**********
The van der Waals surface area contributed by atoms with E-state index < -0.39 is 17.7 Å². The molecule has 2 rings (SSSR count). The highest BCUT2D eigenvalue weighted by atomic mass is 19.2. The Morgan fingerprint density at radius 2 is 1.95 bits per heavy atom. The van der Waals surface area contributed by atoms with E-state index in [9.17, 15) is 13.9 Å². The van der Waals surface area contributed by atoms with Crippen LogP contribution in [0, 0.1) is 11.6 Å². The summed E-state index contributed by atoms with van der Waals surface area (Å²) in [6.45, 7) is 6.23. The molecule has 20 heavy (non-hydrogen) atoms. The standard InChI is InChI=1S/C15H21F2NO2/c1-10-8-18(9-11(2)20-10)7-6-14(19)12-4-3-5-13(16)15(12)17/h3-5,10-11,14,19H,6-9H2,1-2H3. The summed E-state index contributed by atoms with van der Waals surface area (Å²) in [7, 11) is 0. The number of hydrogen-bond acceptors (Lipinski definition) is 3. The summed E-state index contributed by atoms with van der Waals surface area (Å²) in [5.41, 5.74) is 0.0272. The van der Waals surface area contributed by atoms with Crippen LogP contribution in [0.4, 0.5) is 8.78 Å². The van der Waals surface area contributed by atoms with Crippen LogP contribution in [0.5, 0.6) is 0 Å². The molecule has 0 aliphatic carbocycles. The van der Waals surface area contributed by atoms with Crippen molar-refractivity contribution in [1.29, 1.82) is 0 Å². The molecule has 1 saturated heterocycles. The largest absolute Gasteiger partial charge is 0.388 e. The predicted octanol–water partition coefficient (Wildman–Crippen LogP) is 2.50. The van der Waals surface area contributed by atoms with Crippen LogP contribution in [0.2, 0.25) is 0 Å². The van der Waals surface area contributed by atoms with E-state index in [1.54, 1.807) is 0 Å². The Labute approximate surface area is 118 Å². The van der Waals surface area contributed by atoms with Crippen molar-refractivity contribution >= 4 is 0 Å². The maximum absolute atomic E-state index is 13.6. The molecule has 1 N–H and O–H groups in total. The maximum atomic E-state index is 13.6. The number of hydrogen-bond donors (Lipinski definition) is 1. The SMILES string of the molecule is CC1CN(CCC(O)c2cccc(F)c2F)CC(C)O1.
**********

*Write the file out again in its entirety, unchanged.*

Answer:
The van der Waals surface area contributed by atoms with E-state index < -0.39 is 17.7 Å². The molecule has 2 rings (SSSR count). The highest BCUT2D eigenvalue weighted by atomic mass is 19.2. The Morgan fingerprint density at radius 2 is 1.95 bits per heavy atom. The van der Waals surface area contributed by atoms with E-state index in [9.17, 15) is 13.9 Å². The van der Waals surface area contributed by atoms with Crippen LogP contribution in [0, 0.1) is 11.6 Å². The summed E-state index contributed by atoms with van der Waals surface area (Å²) in [6.45, 7) is 6.23. The molecule has 20 heavy (non-hydrogen) atoms. The standard InChI is InChI=1S/C15H21F2NO2/c1-10-8-18(9-11(2)20-10)7-6-14(19)12-4-3-5-13(16)15(12)17/h3-5,10-11,14,19H,6-9H2,1-2H3. The summed E-state index contributed by atoms with van der Waals surface area (Å²) in [7, 11) is 0. The number of hydrogen-bond acceptors (Lipinski definition) is 3. The summed E-state index contributed by atoms with van der Waals surface area (Å²) in [5.41, 5.74) is 0.0272. The van der Waals surface area contributed by atoms with Crippen LogP contribution in [0.4, 0.5) is 8.78 Å². The van der Waals surface area contributed by atoms with Crippen LogP contribution in [0.5, 0.6) is 0 Å². The molecule has 0 aliphatic carbocycles. The van der Waals surface area contributed by atoms with Crippen molar-refractivity contribution in [1.29, 1.82) is 0 Å². The molecule has 1 saturated heterocycles. The largest absolute Gasteiger partial charge is 0.388 e. The predicted octanol–water partition coefficient (Wildman–Crippen LogP) is 2.50. The van der Waals surface area contributed by atoms with Crippen LogP contribution in [0.2, 0.25) is 0 Å². The van der Waals surface area contributed by atoms with E-state index in [1.54, 1.807) is 0 Å². The Labute approximate surface area is 118 Å². The van der Waals surface area contributed by atoms with Crippen molar-refractivity contribution >= 4 is 0 Å². The maximum absolute atomic E-state index is 13.6. The molecule has 1 N–H and O–H groups in total. The maximum atomic E-state index is 13.6. The number of hydrogen-bond donors (Lipinski definition) is 1. The SMILES string of the molecule is CC1CN(CCC(O)c2cccc(F)c2F)CC(C)O1.